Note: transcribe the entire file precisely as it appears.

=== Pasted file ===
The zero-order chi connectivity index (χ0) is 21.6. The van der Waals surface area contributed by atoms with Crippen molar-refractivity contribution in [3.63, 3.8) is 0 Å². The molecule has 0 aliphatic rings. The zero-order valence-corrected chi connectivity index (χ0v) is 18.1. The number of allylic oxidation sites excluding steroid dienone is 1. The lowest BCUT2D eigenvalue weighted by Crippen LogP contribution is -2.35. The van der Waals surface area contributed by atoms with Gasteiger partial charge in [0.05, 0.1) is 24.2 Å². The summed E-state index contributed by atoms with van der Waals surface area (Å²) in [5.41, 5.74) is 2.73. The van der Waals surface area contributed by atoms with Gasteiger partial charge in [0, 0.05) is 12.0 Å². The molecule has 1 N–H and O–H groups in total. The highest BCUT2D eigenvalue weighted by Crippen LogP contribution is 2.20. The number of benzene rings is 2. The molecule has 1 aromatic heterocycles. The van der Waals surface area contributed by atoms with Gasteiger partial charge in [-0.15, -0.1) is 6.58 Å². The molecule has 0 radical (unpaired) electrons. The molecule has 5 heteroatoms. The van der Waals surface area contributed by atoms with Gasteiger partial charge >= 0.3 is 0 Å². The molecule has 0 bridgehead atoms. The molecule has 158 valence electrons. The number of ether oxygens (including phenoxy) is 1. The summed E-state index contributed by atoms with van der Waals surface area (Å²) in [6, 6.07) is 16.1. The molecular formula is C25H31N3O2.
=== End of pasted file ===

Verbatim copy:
The zero-order chi connectivity index (χ0) is 21.6. The van der Waals surface area contributed by atoms with Crippen molar-refractivity contribution in [3.63, 3.8) is 0 Å². The molecule has 0 aliphatic rings. The zero-order valence-corrected chi connectivity index (χ0v) is 18.1. The number of allylic oxidation sites excluding steroid dienone is 1. The lowest BCUT2D eigenvalue weighted by Crippen LogP contribution is -2.35. The van der Waals surface area contributed by atoms with Gasteiger partial charge in [0.05, 0.1) is 24.2 Å². The summed E-state index contributed by atoms with van der Waals surface area (Å²) in [5.41, 5.74) is 2.73. The van der Waals surface area contributed by atoms with Gasteiger partial charge in [0, 0.05) is 12.0 Å². The molecule has 1 N–H and O–H groups in total. The highest BCUT2D eigenvalue weighted by Crippen LogP contribution is 2.20. The number of benzene rings is 2. The molecule has 1 aromatic heterocycles. The van der Waals surface area contributed by atoms with Gasteiger partial charge in [-0.15, -0.1) is 6.58 Å². The molecule has 0 radical (unpaired) electrons. The molecule has 5 heteroatoms. The van der Waals surface area contributed by atoms with Gasteiger partial charge >= 0.3 is 0 Å². The molecule has 0 bridgehead atoms. The molecule has 158 valence electrons. The number of ether oxygens (including phenoxy) is 1. The summed E-state index contributed by atoms with van der Waals surface area (Å²) in [6, 6.07) is 16.1. The molecular formula is C25H31N3O2.